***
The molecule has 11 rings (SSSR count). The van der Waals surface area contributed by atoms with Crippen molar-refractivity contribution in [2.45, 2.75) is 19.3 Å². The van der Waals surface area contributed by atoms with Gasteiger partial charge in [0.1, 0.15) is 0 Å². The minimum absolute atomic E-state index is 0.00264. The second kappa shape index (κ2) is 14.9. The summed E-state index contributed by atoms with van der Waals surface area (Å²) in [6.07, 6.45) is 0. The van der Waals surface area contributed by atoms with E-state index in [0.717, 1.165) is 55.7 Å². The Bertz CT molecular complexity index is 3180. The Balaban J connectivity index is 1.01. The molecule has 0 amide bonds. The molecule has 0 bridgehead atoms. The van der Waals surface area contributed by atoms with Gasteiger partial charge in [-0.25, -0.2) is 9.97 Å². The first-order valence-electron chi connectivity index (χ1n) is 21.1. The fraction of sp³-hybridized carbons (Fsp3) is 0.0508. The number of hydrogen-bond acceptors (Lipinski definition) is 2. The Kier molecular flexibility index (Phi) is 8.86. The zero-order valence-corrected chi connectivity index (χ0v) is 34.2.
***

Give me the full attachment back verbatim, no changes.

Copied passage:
The molecule has 11 rings (SSSR count). The van der Waals surface area contributed by atoms with Crippen molar-refractivity contribution in [2.45, 2.75) is 19.3 Å². The van der Waals surface area contributed by atoms with Gasteiger partial charge in [0.1, 0.15) is 0 Å². The minimum absolute atomic E-state index is 0.00264. The second kappa shape index (κ2) is 14.9. The summed E-state index contributed by atoms with van der Waals surface area (Å²) in [6.07, 6.45) is 0. The van der Waals surface area contributed by atoms with E-state index in [0.717, 1.165) is 55.7 Å². The Bertz CT molecular complexity index is 3180. The Balaban J connectivity index is 1.01. The molecule has 0 amide bonds. The molecule has 0 bridgehead atoms. The van der Waals surface area contributed by atoms with Gasteiger partial charge in [-0.25, -0.2) is 9.97 Å². The first-order valence-electron chi connectivity index (χ1n) is 21.1. The fraction of sp³-hybridized carbons (Fsp3) is 0.0508. The number of hydrogen-bond acceptors (Lipinski definition) is 2. The Kier molecular flexibility index (Phi) is 8.86. The zero-order valence-corrected chi connectivity index (χ0v) is 34.2.